Okay… but does America really need more national forest lands? Offshore drilling fees are financing the purchase of $41.6 million worth of new national forest lands in 15 states....The purchases from willing sellers represent about 20,000 acres, which were chosen from 68 applications. The money comes from the Land and Water Conservation Fund, created in 1964. Congress taps mitigation fees paid by companies drilling for offshore oil and gas to finance the fund year to year. The fund is capped at $900 million a year. Other federal agencies also use it.
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The government doesn't use royalty/rent income to reduce the deficit or fund social services programs. It uses the income to buy more land. Broke as the government, it wants to spend more money gobbling up more land.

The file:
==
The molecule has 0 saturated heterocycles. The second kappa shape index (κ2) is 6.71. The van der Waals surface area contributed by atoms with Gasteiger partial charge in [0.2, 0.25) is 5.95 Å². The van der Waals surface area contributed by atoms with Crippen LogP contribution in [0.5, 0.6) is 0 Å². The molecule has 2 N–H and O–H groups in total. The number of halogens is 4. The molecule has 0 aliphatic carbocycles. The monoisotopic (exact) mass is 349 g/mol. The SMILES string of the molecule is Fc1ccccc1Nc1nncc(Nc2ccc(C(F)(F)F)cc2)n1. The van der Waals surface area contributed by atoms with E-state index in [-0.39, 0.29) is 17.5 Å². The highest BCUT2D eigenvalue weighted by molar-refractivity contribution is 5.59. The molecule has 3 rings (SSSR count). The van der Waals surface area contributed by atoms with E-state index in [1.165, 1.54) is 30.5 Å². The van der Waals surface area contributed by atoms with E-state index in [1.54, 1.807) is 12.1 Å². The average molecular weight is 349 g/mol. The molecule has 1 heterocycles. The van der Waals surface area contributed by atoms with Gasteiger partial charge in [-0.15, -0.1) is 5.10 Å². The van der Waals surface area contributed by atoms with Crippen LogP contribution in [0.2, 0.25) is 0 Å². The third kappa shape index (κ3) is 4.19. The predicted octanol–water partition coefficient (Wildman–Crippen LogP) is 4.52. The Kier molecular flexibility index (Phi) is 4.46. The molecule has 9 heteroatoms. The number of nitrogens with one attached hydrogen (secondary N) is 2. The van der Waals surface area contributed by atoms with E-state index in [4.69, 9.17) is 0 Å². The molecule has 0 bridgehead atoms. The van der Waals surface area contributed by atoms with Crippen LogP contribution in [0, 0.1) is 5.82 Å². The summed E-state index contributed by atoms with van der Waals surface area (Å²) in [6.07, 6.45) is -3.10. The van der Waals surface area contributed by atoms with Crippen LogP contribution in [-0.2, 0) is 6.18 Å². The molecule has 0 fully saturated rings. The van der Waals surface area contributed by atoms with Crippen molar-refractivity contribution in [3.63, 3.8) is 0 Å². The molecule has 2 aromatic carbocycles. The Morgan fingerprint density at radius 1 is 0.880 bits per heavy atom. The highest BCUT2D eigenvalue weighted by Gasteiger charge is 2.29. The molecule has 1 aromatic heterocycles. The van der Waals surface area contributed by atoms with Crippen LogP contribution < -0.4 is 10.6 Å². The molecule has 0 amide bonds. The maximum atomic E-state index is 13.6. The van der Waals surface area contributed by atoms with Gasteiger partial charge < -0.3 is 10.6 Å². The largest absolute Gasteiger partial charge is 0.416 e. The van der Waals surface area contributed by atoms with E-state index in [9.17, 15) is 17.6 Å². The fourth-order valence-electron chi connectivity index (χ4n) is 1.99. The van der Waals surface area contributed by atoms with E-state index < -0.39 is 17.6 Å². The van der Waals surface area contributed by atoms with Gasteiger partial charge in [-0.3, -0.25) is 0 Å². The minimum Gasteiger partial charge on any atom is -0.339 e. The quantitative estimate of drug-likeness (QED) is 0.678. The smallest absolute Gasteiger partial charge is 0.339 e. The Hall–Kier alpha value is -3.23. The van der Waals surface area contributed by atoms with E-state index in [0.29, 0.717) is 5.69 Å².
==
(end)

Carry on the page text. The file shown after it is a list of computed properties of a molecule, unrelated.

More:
The U.S. Senate has approved of a $109 billion bill that provides two years of funding for transportation and transit projects around the country. The bill may or may not be taken up by the U.S. House Representatives depending on if they choose to write a separate House bill, but hopefully what will be left out of any final version is an amendment by Montana U.S. Sen. Max Baucus. His amendment funds the Land and Water Conservation Fund (LWCF) to the tune of $1.4 billion for fiscal years 2013 and 2014 — quite a jump from the $323 million it is currently receiving in FY 2012 . Why does the LWCF need such a boost from Congress? This Fund helps purchase and protects lands across the country. Evidently the line of thinking within the Senate is more U.S. lands are in need of being purchased and protected by the federal government. The federal government owns almost 650 million acres of land in the U.S. That’s about 30 percent of all the land area in the nation and includes national parks, forests and wildlife refuges. In other words, it’s equivalent to 1 out of every 3 acres in the U.S. — 1 out of every 2 acres in the West...
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